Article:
For this activity, every group member gets a piece of paper with 20 circles drawn on it in a grid. Each person is tasked in the time given to create something out of the circles. The reason we love this activity is that every person thinks differently. For example, one person could combine two of the circles in the grid to make a can of soda; another person may string together circles to create an animal. After time is up, everyone shares what they used the circles to create in the grid.


Surprise! Brainstorming and improv actually have a lot in common. Like divergent thinking used in brainstorming, improv relies on a “yes, and…” attitude, continually building off of other people’s ideas. Our favorite format for this is to get the group to stand in a circle and one person takes a piece of paper from the group leader with an idea on it. Whoever starts will begin a story using whatever idea is on their scrap of paper. The person standing next to them in the circle says “yes, and…”, taking the previous person’s idea and incorporating it into the next part of the story with their own idea. This activity gets people to think on their feet and get comfortable sharing their ideas out loud.

4 activities for powerful brainstorming ideas

Now that you have the tools to build a strong brainstorming foundation, what are some brainstorming activities that you should include in your next session?

1. Individual brainstorming

Our first brainstorming idea isn’t for a specific format, but rather a reminder to include individual brainstorming opportunities in your sessions before you come together to share ideas as a group. This allows everyone to bring their unique perspective and voice to the table, giving way to more individual, and hopefully varied, ideas and avoiding groupthink.

2. Mashup

Mashup involves taking two ideas that don’t seem to go together and finding connections between them. For example, if your client is a hospital, you could do a mashup activity based on the question, “How do we make a hospital more like an Airbnb”? The idea of a hospital stay is much different than a stay at an Airbnb, but what aspects of an Airbnb vacation can be brought into a hospital setting to make the hospital environment better for patients? Have participants spend time writing down what makes an Airbnb great, what is different about staying in a hospital, and what parts about staying at an Airbnb could make the hospital stay better. The more different the two idea starters are for the mashup, the more your group will be forced to think creatively and come up with unique ideas.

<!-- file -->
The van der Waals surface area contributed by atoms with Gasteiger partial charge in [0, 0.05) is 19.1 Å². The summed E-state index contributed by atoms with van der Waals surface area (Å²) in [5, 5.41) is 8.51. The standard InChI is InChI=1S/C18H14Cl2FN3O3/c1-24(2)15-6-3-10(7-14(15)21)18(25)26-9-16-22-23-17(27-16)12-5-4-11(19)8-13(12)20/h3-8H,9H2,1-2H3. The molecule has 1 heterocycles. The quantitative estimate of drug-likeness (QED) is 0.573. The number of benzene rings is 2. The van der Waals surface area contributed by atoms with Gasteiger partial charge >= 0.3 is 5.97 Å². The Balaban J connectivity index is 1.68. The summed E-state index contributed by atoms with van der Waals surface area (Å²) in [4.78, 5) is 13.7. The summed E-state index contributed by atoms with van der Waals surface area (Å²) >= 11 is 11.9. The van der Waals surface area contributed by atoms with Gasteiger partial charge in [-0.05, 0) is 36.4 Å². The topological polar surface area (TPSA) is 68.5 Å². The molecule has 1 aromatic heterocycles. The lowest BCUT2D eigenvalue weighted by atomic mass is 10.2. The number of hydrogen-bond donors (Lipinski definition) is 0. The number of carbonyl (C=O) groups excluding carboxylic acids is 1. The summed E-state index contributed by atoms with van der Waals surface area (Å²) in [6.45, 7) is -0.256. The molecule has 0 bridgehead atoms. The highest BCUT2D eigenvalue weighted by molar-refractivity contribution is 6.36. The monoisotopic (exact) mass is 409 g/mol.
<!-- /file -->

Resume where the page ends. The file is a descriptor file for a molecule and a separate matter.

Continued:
3. Random object activity

Another activity for generating brainstorming ideas is the random object activity. A facilitator can grab a seemingly random object from a bag and start asking questions about it. Questions like:

  • What made this object innovative when it was first introduced?
  • How is this object similar to our product?
  • Sell the object to the group in 2 minutes or less.
  • What are some of the object’s flaws? How would you address those?

Once dialogue has started about the object you can use the “yes, and…” attitude to generate more and more ideas. Remembering that quantity over quality is a goal for the brainstorm.

4. Idea wall

The Idea Wall is an IDEO brainstorming exercise. Set up a whiteboard or corkboard in a public area (even a bathroom could work) along with other office supplies like markers, push pins, colorful paper, and sticky notes. Ask employees to spend time drawing, writing, and posting ideas to the board and then discuss those ideas together. This activity is great if your group is short on time and a formal meeting time is a barrier to the brainstorm. You can set the board up whenever and wherever, and as your employees pass it throughout the workday they can add ideas when it’s most convenient for them. You never know when creative thinking will hit. Another benefit to this is that you can leave the board up as long as you want, though it would be helpful to set expectations with your group with a deadline for when you all will discuss what’ posted on the board.

Think bigger with brainstorming 

Beyond the ideas generated in your brainstorm sessions, brainstorming can also positively impact company culture. Allowing employees’ ideas to be heard without judgment boosts confidence, encourages collaboration, and improves teamwork. And the more confident and collaborative your team is, the better your ideas will be.

Need help brainstorming for your next project?

Let’s work together to come up with a creative solution!